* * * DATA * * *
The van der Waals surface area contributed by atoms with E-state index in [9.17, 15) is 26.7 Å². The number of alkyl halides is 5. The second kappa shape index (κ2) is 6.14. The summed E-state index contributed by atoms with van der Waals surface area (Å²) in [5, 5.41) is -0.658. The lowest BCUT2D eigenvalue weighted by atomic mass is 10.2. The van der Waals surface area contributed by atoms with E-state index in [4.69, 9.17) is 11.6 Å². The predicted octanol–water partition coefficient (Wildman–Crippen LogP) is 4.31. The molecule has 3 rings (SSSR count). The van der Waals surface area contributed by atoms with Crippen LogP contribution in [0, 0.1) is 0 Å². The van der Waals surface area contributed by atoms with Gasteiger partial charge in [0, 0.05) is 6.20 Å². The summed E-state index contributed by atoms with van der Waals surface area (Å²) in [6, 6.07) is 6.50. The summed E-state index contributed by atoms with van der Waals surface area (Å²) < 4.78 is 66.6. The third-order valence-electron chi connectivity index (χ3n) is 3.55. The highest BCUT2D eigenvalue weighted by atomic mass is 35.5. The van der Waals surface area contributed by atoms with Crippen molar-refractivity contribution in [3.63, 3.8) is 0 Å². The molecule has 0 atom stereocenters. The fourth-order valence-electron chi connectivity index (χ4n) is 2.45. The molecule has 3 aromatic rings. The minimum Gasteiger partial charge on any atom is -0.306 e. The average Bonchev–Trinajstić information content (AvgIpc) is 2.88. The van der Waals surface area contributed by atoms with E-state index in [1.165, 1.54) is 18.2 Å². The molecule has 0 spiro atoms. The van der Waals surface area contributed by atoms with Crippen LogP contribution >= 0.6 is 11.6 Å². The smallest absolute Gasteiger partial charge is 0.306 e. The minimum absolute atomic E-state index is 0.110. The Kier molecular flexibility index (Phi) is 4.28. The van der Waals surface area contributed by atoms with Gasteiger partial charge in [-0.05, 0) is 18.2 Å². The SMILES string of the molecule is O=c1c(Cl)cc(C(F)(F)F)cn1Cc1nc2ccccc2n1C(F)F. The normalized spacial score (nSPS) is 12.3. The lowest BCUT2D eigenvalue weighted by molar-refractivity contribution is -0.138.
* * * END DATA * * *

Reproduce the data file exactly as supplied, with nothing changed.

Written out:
The van der Waals surface area contributed by atoms with E-state index in [9.17, 15) is 26.7 Å². The number of alkyl halides is 5. The second kappa shape index (κ2) is 6.14. The summed E-state index contributed by atoms with van der Waals surface area (Å²) in [5, 5.41) is -0.658. The lowest BCUT2D eigenvalue weighted by atomic mass is 10.2. The van der Waals surface area contributed by atoms with E-state index in [4.69, 9.17) is 11.6 Å². The predicted octanol–water partition coefficient (Wildman–Crippen LogP) is 4.31. The molecule has 3 rings (SSSR count). The van der Waals surface area contributed by atoms with Crippen LogP contribution in [0, 0.1) is 0 Å². The van der Waals surface area contributed by atoms with Gasteiger partial charge in [0, 0.05) is 6.20 Å². The summed E-state index contributed by atoms with van der Waals surface area (Å²) in [6, 6.07) is 6.50. The summed E-state index contributed by atoms with van der Waals surface area (Å²) < 4.78 is 66.6. The third-order valence-electron chi connectivity index (χ3n) is 3.55. The highest BCUT2D eigenvalue weighted by atomic mass is 35.5. The van der Waals surface area contributed by atoms with Crippen molar-refractivity contribution in [3.63, 3.8) is 0 Å². The molecule has 0 atom stereocenters. The fourth-order valence-electron chi connectivity index (χ4n) is 2.45. The molecule has 3 aromatic rings. The minimum Gasteiger partial charge on any atom is -0.306 e. The average Bonchev–Trinajstić information content (AvgIpc) is 2.88. The van der Waals surface area contributed by atoms with E-state index in [1.165, 1.54) is 18.2 Å². The molecule has 0 spiro atoms. The van der Waals surface area contributed by atoms with Crippen LogP contribution >= 0.6 is 11.6 Å². The smallest absolute Gasteiger partial charge is 0.306 e. The minimum absolute atomic E-state index is 0.110. The Kier molecular flexibility index (Phi) is 4.28. The van der Waals surface area contributed by atoms with Gasteiger partial charge in [-0.05, 0) is 18.2 Å². The SMILES string of the molecule is O=c1c(Cl)cc(C(F)(F)F)cn1Cc1nc2ccccc2n1C(F)F. The normalized spacial score (nSPS) is 12.3. The lowest BCUT2D eigenvalue weighted by molar-refractivity contribution is -0.138.